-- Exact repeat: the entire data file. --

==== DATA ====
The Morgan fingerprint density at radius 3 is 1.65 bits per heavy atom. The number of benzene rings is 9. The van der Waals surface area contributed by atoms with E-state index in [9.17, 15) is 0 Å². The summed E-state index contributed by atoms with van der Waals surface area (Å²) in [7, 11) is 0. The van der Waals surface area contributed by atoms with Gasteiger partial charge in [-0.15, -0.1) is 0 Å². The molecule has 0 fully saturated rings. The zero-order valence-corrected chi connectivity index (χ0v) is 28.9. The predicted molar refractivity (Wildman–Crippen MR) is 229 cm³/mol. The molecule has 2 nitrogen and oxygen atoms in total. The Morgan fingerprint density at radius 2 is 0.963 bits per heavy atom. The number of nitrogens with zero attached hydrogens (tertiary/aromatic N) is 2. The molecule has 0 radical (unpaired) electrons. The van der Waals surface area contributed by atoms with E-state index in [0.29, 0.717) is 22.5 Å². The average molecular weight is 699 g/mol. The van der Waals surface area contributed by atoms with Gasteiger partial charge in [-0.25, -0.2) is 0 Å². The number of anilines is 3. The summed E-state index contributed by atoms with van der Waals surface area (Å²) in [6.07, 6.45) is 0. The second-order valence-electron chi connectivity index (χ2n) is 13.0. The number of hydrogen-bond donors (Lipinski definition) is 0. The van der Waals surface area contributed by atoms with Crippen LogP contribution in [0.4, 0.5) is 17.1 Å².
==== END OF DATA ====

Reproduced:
The Morgan fingerprint density at radius 3 is 1.65 bits per heavy atom. The number of benzene rings is 9. The van der Waals surface area contributed by atoms with E-state index in [9.17, 15) is 0 Å². The summed E-state index contributed by atoms with van der Waals surface area (Å²) in [7, 11) is 0. The van der Waals surface area contributed by atoms with Gasteiger partial charge in [-0.15, -0.1) is 0 Å². The molecule has 0 fully saturated rings. The zero-order valence-corrected chi connectivity index (χ0v) is 28.9. The predicted molar refractivity (Wildman–Crippen MR) is 229 cm³/mol. The molecule has 2 nitrogen and oxygen atoms in total. The Morgan fingerprint density at radius 2 is 0.963 bits per heavy atom. The number of nitrogens with zero attached hydrogens (tertiary/aromatic N) is 2. The molecule has 0 radical (unpaired) electrons. The van der Waals surface area contributed by atoms with E-state index in [0.29, 0.717) is 22.5 Å². The average molecular weight is 699 g/mol. The van der Waals surface area contributed by atoms with Gasteiger partial charge in [-0.25, -0.2) is 0 Å². The number of anilines is 3. The summed E-state index contributed by atoms with van der Waals surface area (Å²) in [6.07, 6.45) is 0. The second-order valence-electron chi connectivity index (χ2n) is 13.0. The number of hydrogen-bond donors (Lipinski definition) is 0. The van der Waals surface area contributed by atoms with Crippen LogP contribution in [0.4, 0.5) is 17.1 Å².